Movies are a reflection of culture. Be it comedy, survival or everyday angst, Americans find touchstones among the moving pictures we see. Yet looking beyond our own theaters can provide a glimpse of what is special to cultures on other parts of our planet.
From Sept. 23-26, the Japan Foundation, the Consulate-General of Japan at Denver and the International Film Series will team up to showcase four films culled from the vault of Nikkatsu Studios, a venerable Japanese film company celebrating 100 years in the business. From early silent films to big-budget productions and soul-searching indie flicks, Nikkatsu could be described as Japan’s version of Universal Studios.
The films are Tange Sazen and the Pot Worth a Million Ryo (1935), Suzaki Paradise Red Light (1956), Megane (Glasses) (2007) and One Million Yen Girl (2008).
“Films are a big part of Japanese culture nowadays,” says Hiromoto Oyama, deputy consul at the Consulate-General of Japan at Denver. “One of our missions here is to promote a good understanding of Japanese culture among the local community. So this presents [an opportunity] to show what Japan is like, what the Japanese people and Japanese society is like.”
Choosing four films from a catalogue of more than 1,000 titles is a daunting task. The Japan Foundation made selections that not only reflect the mindset of a film institution such as Nikkatsu, but also serve as snapshots into a transitioning country. Each film is subtitled, so local audiences can follow the dialogue.
An amalgam of Nippon Katsudo Shashin, meaning the Japan Cinematograph Company, the Nikkatsu Corporation has paralleled the ups and downs of the entire country over the past century. Through growth, stagnation, rebirth and survival, Nikkatsu has in its own way chronicled the opening of Japan to the West and the history of this densely populated island nation.
“Movies really became part of popular entertainment in the late 1910s and 1920s. Once they picked up [the technology], Japanese loved the movies,” says Faye Yuan Kleeman, graduate director of the Japanese program in the Department of Asian Languages and Civilizations at CU-Boulder, who studies post-war Japanese film.
Before the 20th century, Japan lived under a heavy curtain of isolation, insulated from outside influences. As the influence of western nations crept into the country, Japanese culture was forced to adapt to new technologies. Despite trepidation, Japan proved adept at adopting new technology and foreign customs and making them their own, Kleeman says. Influenced by American movie stars and their characters’ lexicon, the Japanese began to make movies a facet of everyday life.
By the 1930s, the Japanese film industry was producing prolifically. Nikkatsu became known for making fun, popular pictures, as seen in Tange Sazen and the Pot Worth a Million Ryo. The 1935 release features a folk hero akin to the Lone Ranger. As a one-eyed protector of innocents, the wandering samurai appeared often in prewar entertainment in Japan, Kleeman says.
“It is a comedy,” Kleeman says of Tange Sazen and the Pot Worth a Million Ryo. “Samurai comedy is relatively rare, as they usually are portrayed dealing with serious issues. It kind of shows Nikkatsu’s lighthearted entertainment bent before the war roiled the country.”
After World War II, the U.S. forces occupying Japan exercised prior restraint on the studio, not allowing nationalistic features or films glorifying the military or emperor, Kleeman says. After the Americans left, the company, along with the rest of the country, emerged with a new vigor for movie-making. Japanese studios exploded with pent-up creativity and emotion, leading the movie industry into a fresh era.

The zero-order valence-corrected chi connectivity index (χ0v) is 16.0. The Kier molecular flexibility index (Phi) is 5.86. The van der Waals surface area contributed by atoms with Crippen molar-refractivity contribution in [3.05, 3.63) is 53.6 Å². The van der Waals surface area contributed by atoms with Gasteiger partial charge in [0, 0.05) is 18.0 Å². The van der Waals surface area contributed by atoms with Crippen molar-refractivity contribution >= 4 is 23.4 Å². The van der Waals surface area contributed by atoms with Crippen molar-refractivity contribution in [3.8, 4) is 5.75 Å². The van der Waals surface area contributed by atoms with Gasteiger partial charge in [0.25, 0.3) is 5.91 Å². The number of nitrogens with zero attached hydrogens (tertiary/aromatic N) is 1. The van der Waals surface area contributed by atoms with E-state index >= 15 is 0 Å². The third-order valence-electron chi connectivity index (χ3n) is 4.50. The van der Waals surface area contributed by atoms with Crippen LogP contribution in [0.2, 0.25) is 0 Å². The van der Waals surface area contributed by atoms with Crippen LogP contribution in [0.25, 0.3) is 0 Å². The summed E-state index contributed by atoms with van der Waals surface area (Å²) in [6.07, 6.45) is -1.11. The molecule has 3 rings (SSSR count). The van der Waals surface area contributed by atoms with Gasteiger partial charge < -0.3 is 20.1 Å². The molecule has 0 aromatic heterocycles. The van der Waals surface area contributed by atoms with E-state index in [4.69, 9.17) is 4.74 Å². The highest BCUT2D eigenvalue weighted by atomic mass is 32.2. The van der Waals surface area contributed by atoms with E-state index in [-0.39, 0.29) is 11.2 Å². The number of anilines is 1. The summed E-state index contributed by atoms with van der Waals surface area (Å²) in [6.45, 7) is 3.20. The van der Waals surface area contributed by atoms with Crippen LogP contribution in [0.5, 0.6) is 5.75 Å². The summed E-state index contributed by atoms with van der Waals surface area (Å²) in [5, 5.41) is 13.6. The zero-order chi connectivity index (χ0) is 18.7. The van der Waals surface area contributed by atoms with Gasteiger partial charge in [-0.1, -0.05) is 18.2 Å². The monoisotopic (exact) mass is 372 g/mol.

“People refer to the late ’50s through the ’60s as the golden age of Nikkatsu. They produced some very hard-core social commentary type of movies,” Kleeman says.
Suzaki Paradise Red Light is emblematic of the free expression revival after a devastating war and restrictive American occupation, Kleeman says. The 1956 film, about a couple trying to make their way in life on the seedier outskirts of Tokyo, provides a snapshot of the dawn of Japanese growth into an economic superpower.
“You see a lot of issues of economic survival, the shifting of white collar to labor, and the difficulties of making a living,” Kleeman says.
Wounded by television, by the late-’70s Nikkatsu was making ends meet with a genre known as Roman Porn, a mash-up of soft-core pornography and romance. Despite audience interest, by the 1990s not even these “pink films” could stem the losses. Nikkatsu chose bankruptcy in 1993.
Today film is a global industry. Hollywood’s reach extends to almost every corner of the world, and blockbusters open in the United States and in Japanese theaters on the same day. Despite this, domestic filmmaking in Japan has continued to thrive, producing features that reflect the mood and atmosphere of the country. Remarkably, Nikkatsu has made a Lazarus-like return to the business, shifting its aim to bring more of these views into focus.
The final two Nikkatsu movies at IFS reflect the new direction of storytelling, and do so in a way that peeks into the feelings of a country where devastating natural disasters and decades of cutthroat competition have left a new generation questioning their place in life.
Megane (Glasses) and One Million Yen Girl are two contemporary Japanese films directed by women that try to deconstruct the framework of human relations. Even though they were released before last year’s tsunami forced citizens to question their own priorities, they echo sentiments percolating among the younger generations.
“I feel like these two films are for young people; they are all about escape,” Kleeman says. “I think the new generation has really begun to question the whole value system, which is what I would call the post-war economic miracle value system. It’s about being tired of the economic miracle and breaking away.”